Instead of all that showiness, members of H. psychedelica are shy and secretive, probably one of the reasons they weren't previously spotted. When a member of H. psychedelica is uncovered by divers it usually seeks a new place to hide within 10 or 15 minutes.
And while other anglerfish change their coloring depending on the environment, the new species appears to maintain its wild striping no matter the surroundings.
The coloring led co-author David Hall, a wildlife photographer and owner of seaphotos.com, to speculate that the fish is mimicking corals. Indeed, Hall produced photos for the new scientific paper showing corals the animals may be mimicking.
The other co-author, Rachel Arnold, who is a UW master's student in aquatic and fishery sciences, did the DNA work on the new species. Arnold, who dove in Ambon Harbor last year, said the striping of each fish is distinctive, "like a fingerprint of patterning on their body so from whatever angle you look, you can tell individuals apart."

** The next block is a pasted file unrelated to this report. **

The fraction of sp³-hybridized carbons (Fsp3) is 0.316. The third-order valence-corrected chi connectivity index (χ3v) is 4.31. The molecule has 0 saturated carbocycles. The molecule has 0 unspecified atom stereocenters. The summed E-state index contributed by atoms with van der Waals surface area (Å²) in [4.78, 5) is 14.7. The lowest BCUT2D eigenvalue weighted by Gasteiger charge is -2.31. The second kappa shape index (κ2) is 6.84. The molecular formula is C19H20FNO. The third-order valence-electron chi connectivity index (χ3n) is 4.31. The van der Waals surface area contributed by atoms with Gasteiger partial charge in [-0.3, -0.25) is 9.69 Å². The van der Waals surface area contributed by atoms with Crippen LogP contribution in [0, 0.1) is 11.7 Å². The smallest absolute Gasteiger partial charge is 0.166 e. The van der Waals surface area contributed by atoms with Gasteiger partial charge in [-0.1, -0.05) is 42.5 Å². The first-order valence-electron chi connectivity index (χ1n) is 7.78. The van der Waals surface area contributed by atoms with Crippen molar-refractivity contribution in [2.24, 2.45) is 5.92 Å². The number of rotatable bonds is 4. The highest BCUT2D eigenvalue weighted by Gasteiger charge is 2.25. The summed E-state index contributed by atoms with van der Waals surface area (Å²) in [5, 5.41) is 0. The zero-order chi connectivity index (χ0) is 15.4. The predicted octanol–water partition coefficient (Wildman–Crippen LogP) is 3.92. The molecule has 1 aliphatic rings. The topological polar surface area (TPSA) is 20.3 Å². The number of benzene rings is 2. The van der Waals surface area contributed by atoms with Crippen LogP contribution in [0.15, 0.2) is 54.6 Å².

The scientists found, however, that the vivid colors faded in a matter of days once a specimen was preserved in ethanol. The flesh of the preserved specimen looks white, but with a microscope one can still see the striping, Pietsch discovered.
This got him thinking about two specimens sent to him in 1992 that he'd kept as part of the UW's fish collection. The Dallas Aquarium had sent him two frogfish, found in a shipment of live fishes from Bali that they said had unusual pigment patterns. The staff had nicknamed them "paisley frogfish." But the photog
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